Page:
“World Afire”, 2012, fabric, thread, paint, 41 1/2″x 61 1/2″
Obviously you are not the most painterly painter we’ve ever talked to, but the work is about properties of paint, just not some cliché idea that only thick paint equals legitimate paint. Materiality seems especially to be an issue in the way your painting relates to your newer work in fabric and collage. What are you good at with paint? How does your painting relate to your work in other media?
Hmmm. With painting I think I am good at creating layers of blended surfaces. I am good at gauging viscosity and manipulating edges. I want my paintings to glow as light bounces off the panel through the thin layers of saturated color. I want my work to be obsessive, detailed and laborious. I approach my work in fabric in a similar way I approach my paintings, though there is a totally different relationship to light and surface. The colored fabric is much more absorbent of light, so the images ends up looking much softer over all. But they are very similar in the way I approach composition and shape. They are also obsessive and detailed, but in different ways. Instead of the obsession coming from highly controlled forms, it comes from quilting, embroidery and the use of pattern. I am actually learning a lot from the quilted paintings that I am trying to introduce back into the paintings, which has to do with letting go of some of the focus on form and letting there be more flat shapes of color. I am also letting myself explore some more desaturated colors within the compositions as well.
“The Conversion”, 2014, oil on clayboard, 12″x 12″
In February Hyperallergic ran a review titled “What Does It Mean To Be A Grown Up Painter?”–which was great and all. In relation to your work, I’m wondering, is it so great to be grown up, when you’re an artist? What are the benefits of being a grown up when you’re dealing with creativity? What are the benefits of having one foot in a childlike or adolescent state of mind?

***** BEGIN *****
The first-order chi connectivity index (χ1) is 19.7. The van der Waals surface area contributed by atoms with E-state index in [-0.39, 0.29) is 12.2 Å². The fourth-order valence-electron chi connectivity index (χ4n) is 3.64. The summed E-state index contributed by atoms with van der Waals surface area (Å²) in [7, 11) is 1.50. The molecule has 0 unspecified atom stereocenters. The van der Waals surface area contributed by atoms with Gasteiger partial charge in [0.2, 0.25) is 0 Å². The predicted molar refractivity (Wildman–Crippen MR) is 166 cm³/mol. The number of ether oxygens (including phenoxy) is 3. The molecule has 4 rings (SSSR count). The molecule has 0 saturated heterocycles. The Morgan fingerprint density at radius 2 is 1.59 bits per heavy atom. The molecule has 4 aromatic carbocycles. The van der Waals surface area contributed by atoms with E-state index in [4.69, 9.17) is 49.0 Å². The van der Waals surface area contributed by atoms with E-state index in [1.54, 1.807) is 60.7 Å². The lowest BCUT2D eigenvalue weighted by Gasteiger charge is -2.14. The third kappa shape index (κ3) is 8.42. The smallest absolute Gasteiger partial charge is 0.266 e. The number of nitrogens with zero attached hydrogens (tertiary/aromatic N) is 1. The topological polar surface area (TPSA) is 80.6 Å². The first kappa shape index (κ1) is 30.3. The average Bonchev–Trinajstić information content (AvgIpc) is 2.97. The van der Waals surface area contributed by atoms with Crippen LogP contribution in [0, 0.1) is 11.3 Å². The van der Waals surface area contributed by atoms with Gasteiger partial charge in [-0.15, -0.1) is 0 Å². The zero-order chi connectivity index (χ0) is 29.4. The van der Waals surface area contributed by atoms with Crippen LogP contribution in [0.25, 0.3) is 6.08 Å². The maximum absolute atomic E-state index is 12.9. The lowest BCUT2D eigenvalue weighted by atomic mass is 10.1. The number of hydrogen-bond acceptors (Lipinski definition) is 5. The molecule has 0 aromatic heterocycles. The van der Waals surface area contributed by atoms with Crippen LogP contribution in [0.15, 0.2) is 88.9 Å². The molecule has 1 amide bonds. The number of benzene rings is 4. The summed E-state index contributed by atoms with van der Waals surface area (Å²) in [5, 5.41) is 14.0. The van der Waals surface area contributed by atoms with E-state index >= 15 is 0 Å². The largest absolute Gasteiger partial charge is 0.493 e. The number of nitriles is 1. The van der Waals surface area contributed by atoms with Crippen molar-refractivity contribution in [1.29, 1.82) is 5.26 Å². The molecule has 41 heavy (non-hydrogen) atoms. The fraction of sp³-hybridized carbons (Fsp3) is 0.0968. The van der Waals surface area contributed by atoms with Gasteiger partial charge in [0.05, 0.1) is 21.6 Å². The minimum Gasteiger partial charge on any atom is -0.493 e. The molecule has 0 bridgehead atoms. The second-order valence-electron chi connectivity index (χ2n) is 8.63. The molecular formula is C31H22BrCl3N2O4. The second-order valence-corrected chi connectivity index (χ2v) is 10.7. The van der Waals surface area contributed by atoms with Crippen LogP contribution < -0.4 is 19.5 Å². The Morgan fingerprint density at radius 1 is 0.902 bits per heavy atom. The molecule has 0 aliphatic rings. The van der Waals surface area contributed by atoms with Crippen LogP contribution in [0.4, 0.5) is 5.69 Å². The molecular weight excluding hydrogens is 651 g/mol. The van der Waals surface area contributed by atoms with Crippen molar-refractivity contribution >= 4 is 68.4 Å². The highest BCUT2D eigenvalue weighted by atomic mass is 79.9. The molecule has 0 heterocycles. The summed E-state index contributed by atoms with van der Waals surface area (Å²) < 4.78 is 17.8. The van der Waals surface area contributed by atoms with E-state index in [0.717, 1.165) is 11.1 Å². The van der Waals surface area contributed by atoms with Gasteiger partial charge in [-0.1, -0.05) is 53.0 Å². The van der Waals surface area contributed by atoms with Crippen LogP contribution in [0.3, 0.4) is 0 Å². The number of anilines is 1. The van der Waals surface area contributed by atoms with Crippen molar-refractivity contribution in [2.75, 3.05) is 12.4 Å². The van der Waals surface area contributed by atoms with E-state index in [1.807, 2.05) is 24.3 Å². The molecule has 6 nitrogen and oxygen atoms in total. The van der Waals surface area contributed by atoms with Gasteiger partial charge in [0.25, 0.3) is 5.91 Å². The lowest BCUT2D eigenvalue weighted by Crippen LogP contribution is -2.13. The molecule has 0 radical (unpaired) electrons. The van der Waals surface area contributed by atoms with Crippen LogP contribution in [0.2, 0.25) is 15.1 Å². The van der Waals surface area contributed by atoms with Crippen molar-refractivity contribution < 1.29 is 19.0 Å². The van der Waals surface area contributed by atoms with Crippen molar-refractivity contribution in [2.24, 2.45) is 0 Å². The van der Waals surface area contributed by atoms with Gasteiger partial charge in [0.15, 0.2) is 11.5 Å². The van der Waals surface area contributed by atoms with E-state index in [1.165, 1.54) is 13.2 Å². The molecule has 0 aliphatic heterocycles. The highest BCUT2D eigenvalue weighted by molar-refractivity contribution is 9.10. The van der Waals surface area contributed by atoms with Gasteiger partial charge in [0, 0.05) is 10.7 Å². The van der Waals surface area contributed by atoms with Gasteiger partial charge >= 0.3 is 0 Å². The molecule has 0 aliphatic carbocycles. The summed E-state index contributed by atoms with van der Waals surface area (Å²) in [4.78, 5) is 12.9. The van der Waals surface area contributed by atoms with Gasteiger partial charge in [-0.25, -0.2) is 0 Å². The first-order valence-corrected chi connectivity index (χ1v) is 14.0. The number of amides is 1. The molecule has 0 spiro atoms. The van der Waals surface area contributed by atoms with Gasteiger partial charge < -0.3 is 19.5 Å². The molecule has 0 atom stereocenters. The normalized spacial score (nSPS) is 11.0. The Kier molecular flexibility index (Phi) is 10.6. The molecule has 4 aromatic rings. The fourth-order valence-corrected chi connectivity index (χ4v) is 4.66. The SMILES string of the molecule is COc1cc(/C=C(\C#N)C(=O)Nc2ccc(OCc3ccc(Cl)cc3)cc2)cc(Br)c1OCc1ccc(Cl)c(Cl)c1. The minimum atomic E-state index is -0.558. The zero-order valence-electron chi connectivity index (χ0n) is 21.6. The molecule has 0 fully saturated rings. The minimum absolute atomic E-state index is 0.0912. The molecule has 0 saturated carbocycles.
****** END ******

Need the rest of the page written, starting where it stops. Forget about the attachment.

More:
I think this is a really interesting question. I think my take on the good parts of being grown up is that your work can have a kind of critical depth and insight that are only possible when you have a fully formed frontal lobe. That being said, I think one can overthink things at best and at worst create illustrations of other people’s theories in that “adult” state of mind. I have tried to loosen my grip on that way of thinking and be more playful in my work over the past decade. I think it is really important to allow myself to get lost in play while making work. When I overthink my compositions, they seem super dead. When I let myself play with all my photos, arranging and rearranging them for hours on the floor, and then using them for prompts for spontaneous drawings, I think I end up with fresher, slightly more mysterious images.
Tell us about one useful thing you were taught or told.
My painting professor Doug Kinsey from Notre Dame taught me that every painting needs a little bit of shit in it. Tell us about one useful thing you learned for yourself. The failure of each painting is actually a gift. It is the reason to make the next painting, not a reason to be filled with anxiety.
“Lo-fi: Dreaming of Songs to Save You”, 2007, oil on clayboard, 14″x 11″
What is the hard part of painting for you?
Ugh. The first two to three layers are the hardest. They are all about finding the shape and form and pulling it into something somewhat decisive. It is hard because you can’t undo that first layer once it has dried and I can’t change it unless I sand the whole painting off, so you kind of have to approach it like a badass and pretend you aren’t afraid to completely screw it up.